So 4 out of 6 ain't a bad way to turn what is a 50/50 coin flip trade, into a well-informed trade plan that gives us better odds.


So what else could we be doing to tilt the tables in our favour?


How about use a filter for finding the stocks that are 'more likely than not' to go up over time?


Sure, sounds like a plan.


Stock Selection Process


Shorter Answer: Using a slightly edited Stockopedia screener.


There are literally millions of ways to find stocks to invest in or trade. In the past it was a more laborious process that would have put-off a lot of 'would-be investors' before they even got started. But today we are fortunate enough to have the internet, a vast treasure trove of instant data at our fingertips. Filterable in seconds and with full access to earnings reports, dividend yield data and even market/analyst sentiment meters.


So much so that now the thing that puts newbies off is actually data paralysis. Where the devil should you even begin with starting to shortlist stocks to buy or trade?


Well, I use Stockopedia, and I'd massively recommend it for anyone out there seriously considering getting into this game. However, for the purposes of this experiment I'm very generously sharing the shortlist of stocks that I get each quarter when we come to rebalance our portfolio. So you won't need a Stockopedia subscription if all you intend to do is follow along with me. However, if you do want to do your own thing then it's a dream tool for investors and an absolute necessity.

10% OFF STOCKOPEDIA FOR LIFE WITH MY LINK HERE, PLUS A 2-WEEK FREE TRIAL ON SIGN UP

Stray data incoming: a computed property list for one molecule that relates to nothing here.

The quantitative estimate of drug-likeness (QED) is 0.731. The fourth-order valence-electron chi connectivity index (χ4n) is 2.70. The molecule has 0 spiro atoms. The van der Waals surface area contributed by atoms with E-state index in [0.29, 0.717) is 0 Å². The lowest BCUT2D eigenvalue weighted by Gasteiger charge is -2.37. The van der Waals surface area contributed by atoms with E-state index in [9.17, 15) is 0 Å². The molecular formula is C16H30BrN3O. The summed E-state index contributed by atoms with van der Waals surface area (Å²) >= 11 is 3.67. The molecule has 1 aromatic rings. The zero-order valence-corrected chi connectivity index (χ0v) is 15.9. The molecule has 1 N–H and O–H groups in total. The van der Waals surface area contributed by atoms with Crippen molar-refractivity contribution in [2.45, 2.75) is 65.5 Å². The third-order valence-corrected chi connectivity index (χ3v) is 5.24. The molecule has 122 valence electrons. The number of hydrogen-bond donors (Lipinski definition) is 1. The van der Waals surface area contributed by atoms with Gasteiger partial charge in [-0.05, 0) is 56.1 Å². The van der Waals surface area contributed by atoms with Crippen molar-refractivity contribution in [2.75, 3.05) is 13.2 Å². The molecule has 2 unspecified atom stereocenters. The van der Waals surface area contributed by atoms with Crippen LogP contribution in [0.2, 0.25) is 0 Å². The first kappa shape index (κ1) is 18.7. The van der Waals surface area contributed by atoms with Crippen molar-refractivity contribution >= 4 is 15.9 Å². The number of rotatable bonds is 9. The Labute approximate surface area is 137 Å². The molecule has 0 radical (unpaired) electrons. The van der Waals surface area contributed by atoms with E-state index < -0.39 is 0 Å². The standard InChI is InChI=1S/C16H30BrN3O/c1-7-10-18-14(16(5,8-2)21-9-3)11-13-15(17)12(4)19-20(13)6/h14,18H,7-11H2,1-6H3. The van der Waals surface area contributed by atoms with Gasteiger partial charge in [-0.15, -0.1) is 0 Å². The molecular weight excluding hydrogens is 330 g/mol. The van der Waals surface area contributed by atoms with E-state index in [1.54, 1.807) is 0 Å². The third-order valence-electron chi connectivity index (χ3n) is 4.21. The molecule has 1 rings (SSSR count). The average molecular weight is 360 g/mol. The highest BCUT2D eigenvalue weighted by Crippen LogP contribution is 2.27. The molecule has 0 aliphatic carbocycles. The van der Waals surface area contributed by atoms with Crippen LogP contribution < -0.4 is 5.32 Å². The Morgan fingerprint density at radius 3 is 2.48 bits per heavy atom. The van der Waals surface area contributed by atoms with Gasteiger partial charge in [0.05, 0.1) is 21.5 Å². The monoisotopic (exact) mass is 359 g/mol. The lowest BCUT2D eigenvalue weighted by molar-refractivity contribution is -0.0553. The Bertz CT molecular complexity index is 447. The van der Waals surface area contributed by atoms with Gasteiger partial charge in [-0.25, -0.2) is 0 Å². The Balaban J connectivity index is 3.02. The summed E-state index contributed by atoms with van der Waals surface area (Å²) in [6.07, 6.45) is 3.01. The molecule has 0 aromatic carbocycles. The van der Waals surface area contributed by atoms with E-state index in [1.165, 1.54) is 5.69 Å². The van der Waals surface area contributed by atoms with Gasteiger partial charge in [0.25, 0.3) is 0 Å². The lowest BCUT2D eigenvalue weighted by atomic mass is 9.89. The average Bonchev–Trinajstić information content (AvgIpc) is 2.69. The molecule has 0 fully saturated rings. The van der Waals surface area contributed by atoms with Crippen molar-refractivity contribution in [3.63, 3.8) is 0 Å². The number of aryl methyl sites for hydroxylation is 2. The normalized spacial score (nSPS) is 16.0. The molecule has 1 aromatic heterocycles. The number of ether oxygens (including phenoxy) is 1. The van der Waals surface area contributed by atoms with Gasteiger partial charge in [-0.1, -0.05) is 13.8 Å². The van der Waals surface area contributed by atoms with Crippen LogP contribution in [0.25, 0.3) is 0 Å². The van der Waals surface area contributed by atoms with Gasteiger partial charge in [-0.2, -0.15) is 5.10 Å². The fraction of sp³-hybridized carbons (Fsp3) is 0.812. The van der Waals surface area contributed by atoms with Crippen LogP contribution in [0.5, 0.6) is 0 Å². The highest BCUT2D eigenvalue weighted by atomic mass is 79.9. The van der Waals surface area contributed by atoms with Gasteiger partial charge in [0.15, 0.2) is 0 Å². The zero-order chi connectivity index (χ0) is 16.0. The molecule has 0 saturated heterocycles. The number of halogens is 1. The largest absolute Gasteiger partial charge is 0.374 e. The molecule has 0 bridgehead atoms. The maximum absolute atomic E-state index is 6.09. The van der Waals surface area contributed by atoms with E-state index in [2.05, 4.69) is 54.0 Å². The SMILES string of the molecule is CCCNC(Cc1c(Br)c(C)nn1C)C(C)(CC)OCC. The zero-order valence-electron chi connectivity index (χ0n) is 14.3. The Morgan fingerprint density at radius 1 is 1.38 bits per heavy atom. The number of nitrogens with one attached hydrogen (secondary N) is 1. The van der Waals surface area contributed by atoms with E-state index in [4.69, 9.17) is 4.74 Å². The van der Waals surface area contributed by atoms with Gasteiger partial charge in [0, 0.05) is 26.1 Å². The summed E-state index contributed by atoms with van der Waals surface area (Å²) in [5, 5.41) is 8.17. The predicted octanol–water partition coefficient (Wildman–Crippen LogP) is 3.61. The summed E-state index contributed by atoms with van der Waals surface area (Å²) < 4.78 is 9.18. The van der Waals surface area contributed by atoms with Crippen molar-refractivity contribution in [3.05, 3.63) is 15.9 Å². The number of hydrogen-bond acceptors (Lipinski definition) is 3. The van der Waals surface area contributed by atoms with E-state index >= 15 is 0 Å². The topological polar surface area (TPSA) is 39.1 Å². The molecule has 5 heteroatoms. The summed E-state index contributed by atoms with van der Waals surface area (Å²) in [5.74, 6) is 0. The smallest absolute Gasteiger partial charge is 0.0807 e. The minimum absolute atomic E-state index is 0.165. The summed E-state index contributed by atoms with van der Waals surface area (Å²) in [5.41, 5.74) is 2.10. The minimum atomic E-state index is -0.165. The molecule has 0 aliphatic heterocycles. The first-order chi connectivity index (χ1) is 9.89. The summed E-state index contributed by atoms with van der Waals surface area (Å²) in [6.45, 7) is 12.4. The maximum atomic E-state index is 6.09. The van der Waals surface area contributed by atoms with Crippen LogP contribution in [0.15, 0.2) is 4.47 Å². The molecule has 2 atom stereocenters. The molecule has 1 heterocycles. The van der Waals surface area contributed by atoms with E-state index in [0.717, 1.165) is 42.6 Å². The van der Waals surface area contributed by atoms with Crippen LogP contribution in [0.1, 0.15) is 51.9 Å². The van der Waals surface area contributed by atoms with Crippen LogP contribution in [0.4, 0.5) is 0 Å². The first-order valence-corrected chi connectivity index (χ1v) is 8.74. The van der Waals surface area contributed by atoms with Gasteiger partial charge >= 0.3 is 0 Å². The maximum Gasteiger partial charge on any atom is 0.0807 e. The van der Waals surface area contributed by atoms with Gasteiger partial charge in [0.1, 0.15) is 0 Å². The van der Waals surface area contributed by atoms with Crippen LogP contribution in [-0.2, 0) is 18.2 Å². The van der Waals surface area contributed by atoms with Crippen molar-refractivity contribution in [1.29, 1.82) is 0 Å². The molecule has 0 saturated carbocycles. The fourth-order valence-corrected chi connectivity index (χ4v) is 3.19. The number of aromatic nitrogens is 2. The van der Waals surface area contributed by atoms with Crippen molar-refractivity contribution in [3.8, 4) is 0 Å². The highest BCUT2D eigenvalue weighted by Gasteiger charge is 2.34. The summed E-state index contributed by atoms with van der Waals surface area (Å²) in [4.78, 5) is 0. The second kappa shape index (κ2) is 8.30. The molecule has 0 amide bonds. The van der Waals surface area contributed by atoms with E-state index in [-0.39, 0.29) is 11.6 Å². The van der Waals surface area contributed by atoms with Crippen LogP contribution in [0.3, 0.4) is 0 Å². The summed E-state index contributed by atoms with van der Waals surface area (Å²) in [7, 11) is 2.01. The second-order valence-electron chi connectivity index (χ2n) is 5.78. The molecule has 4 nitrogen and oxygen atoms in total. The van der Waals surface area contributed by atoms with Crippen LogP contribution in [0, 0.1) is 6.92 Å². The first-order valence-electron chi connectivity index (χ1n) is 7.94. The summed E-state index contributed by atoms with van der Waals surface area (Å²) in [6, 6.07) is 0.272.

So onto what we're looking for in order for a stock to make our short list! Beware the name of this filter is incredibly sexy, please don protection...


Top ValMo Rank 200d MA Cross


This is a filter on Stockopedia that I have edited slightly to suit the entry requirements of our system.


It focuses on stocks which have already been given a blended rank based on both value and momentum scores.


Value and momentum are the two strongest forces in almost all markets (including currencies and commodities), together they make great bedfellows.


The beauty of finding a well balanced blend of these two characteristics is that when value stocks tend to 'zig', momentum stocks tend to 'zag' and therefore are complementary to one another and help to smooth your equity curve and naturally hedge.


Various versions of this watchlist strategy have been a core focus of Quants and Academics for many years.


Our tweaks to this stocks filter are the following:

- Their net debt must be less than 3x that of their operating profit over the past 12 months

- The price must be over the 200d moving average, but no more then 10%. This means our risk profile is better when we take the trade.


So with these properties at play sifting through thousands of UK stocks for us, we're only going to trade the ones that make the cut and pass our grueling interview process.


Currently on our list at the time of writing (14/03/2021) we have:


So the idea is that trading these sorts of stocks, with a system that limits drawdowns and keeps us in the good trends is going to give us a significant edge over standard buy and hold.


Using my Stockopedia filter these stocks will continually update as they enter and exit the range of our parameters.


How Many Stocks is Enough?


Shorter Answer: 10-15


I think that 10 is a good amount personally, with a max limit of 15 if you have the account balance to safely extend to more stocks. But I wouldn't go any higher.